The DEFCON Warning System™

Ongoing GeoIntel and Analysis in the theater of nuclear war.  DEFCON Level assessment issued for public notification.  Established 1984.

Iran Could Decide to Build a Nuclear Weapon

Historical efforts to conceal nuclear activities under civilian guises, along with contributions from various international sources, have facilitated Iran’s progress in nuclear technology. Despite sanctions and international scrutiny, Iran has made notable advancements, including enriching uranium to levels close to weapons-grade. The current global focus on other conflicts may provide Iran with an opportunity to further its nuclear ambitions. Iranian officials have openly discussed the country’s capability to develop nuclear weapons if chosen, marking a shift in discourse towards a more assertive stance on nuclear capabilities. The potential for Iran to develop nuclear weapons raises significant concerns for global security and regional proliferation, emphasizing the need for a strategic approach to prevent Iran from achieving nuclear weapon status.

The Biden administration’s conciliatory approach towards the Islamic regime in Iran has significantly bolstered its position in the Middle East and emboldened its pursuit of nuclear weapons capabilities. If the United States government continues to ignore Iran’s nuclear developments, it may decide to build an atomic bomb. The prospect of such a scenario is plausible given the significant growth in the regime’s nuclear capabilities, a sharp decline in the program’s transparency, and increased security incentives for the government to build the bomb amidst shifting global priorities.

Ever since the Islamic Republic restarted the Shah’s nuclear program, the regime has intended to produce nuclear weapons. Taking advantage of the weak Non-Proliferation Treaty (NPT), the Ayatollah’s regime launched an illicit nuclear project under the façade of a civilian program. This “hiding in plain sight” plan benefited from several factors, including the willingness of countries from the Nuclear Suppliers Group (NSG), like Russia and China, to sell materials and technology, the input of rogue regimes, such as North Korea, and the efforts of rogue agents, like Pakistani nuclear scientist A. Q. Khan, and the regime’s capability to establish a vast network of front companies for buying dual-use technology. In addition, IAEA’s lax oversight and readiness under Mohammed El-Baradei to declare the program peaceful also contributed. The sheer complexity of the political system in Tehran and the regime’s finely honed deception tactics confirmed its leader’s beliefs that the cost of achieving a weapon system was tolerable.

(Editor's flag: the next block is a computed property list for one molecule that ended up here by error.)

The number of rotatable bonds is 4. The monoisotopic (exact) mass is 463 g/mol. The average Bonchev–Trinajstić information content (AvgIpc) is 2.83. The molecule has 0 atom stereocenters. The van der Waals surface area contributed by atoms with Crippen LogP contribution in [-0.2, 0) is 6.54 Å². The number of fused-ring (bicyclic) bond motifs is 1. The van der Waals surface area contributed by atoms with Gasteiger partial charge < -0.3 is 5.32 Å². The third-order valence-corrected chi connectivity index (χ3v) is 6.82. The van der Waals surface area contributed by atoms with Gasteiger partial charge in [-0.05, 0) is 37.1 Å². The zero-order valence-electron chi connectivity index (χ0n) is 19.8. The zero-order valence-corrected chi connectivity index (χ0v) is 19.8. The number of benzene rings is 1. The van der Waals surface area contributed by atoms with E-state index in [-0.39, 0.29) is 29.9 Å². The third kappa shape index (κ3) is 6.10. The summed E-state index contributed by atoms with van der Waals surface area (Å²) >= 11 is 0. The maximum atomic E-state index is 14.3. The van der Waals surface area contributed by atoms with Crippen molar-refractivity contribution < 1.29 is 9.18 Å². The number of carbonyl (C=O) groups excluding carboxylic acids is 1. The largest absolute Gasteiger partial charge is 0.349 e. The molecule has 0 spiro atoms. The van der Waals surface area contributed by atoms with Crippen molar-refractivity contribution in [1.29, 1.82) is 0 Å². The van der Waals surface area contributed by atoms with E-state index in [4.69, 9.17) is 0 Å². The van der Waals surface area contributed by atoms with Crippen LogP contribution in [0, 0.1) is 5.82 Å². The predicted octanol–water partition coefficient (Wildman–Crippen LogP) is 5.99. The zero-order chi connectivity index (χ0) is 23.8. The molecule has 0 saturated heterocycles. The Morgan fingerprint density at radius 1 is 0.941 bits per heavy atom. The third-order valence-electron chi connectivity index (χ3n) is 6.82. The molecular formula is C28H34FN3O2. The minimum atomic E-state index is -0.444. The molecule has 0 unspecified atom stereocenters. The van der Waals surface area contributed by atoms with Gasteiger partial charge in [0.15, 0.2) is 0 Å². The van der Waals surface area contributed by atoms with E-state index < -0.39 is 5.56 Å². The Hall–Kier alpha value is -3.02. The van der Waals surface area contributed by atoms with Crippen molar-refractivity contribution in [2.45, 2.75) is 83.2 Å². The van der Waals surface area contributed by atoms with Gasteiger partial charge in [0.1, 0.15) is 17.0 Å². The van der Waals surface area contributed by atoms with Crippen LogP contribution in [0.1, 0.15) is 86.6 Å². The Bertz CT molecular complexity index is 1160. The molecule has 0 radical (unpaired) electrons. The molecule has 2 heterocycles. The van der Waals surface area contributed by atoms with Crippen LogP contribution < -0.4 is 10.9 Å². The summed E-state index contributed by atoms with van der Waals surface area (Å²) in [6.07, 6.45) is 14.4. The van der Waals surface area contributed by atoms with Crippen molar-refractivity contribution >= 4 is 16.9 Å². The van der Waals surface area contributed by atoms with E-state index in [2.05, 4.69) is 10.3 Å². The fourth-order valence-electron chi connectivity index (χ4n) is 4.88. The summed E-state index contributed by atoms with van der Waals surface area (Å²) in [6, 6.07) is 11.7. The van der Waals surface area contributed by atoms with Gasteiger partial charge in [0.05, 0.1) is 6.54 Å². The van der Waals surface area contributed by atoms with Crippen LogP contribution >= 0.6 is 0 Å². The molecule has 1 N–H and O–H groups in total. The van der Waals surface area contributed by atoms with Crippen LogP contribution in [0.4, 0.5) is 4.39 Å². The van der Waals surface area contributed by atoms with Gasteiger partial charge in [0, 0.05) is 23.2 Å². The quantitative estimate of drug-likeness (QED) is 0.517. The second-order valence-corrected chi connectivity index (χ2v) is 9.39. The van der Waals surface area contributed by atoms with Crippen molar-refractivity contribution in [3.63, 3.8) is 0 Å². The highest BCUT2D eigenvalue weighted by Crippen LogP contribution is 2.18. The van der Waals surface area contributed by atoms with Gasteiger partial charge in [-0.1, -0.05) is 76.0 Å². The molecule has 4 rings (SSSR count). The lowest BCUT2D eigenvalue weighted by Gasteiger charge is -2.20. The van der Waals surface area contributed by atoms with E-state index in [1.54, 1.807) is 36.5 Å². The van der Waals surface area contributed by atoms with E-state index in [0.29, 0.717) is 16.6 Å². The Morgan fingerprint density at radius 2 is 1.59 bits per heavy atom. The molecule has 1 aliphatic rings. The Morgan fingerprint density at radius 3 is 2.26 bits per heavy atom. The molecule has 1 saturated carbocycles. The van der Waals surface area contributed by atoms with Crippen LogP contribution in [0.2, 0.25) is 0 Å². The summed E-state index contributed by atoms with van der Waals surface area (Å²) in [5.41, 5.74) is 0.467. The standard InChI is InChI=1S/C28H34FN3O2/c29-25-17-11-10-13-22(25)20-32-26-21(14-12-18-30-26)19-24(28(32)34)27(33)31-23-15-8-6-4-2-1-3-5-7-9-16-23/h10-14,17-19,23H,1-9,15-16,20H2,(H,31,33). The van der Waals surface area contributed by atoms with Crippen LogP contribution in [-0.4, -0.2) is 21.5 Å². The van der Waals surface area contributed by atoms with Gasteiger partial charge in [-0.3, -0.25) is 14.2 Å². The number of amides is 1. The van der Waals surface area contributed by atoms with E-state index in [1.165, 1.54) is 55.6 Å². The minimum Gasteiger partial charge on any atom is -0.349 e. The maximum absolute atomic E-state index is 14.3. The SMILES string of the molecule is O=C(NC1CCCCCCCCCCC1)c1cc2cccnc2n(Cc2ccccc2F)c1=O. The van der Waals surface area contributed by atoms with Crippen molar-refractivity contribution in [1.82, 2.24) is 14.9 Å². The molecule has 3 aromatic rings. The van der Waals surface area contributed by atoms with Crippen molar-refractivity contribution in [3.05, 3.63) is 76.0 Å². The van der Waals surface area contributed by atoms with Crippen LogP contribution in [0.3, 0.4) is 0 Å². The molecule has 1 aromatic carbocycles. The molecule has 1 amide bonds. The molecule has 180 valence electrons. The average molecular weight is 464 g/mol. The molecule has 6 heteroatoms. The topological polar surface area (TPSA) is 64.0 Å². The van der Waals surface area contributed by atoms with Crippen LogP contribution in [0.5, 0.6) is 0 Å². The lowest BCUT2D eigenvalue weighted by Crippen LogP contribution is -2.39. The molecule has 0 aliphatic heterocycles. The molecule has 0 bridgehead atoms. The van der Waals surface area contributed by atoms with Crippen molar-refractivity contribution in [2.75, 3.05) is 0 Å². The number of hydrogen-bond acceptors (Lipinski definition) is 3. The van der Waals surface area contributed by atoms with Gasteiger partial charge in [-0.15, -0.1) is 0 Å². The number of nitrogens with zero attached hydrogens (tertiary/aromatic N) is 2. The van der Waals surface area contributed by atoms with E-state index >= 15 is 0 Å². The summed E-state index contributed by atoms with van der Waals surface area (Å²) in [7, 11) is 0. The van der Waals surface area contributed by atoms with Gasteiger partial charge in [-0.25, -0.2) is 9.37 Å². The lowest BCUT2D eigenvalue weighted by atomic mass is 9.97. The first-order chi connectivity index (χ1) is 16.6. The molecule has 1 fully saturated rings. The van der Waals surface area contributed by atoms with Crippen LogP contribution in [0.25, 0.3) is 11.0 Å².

Read more at National Interest

Ongoing Geointel and Analysis in the theater of nuclear war.

© 2024 The DEFCON Warning System. Established 1984.

The DEFCON Warning System is a private intelligence organization which has monitored and assessed nuclear threats by national entities since 1984. It is not affiliated with any government agency and does not represent the alert status of any military branch. The public should make their own evaluations and not rely on the DEFCON Warning System for any strategic planning. At all times, citizens are urged to learn what steps to take in the event of a nuclear attack.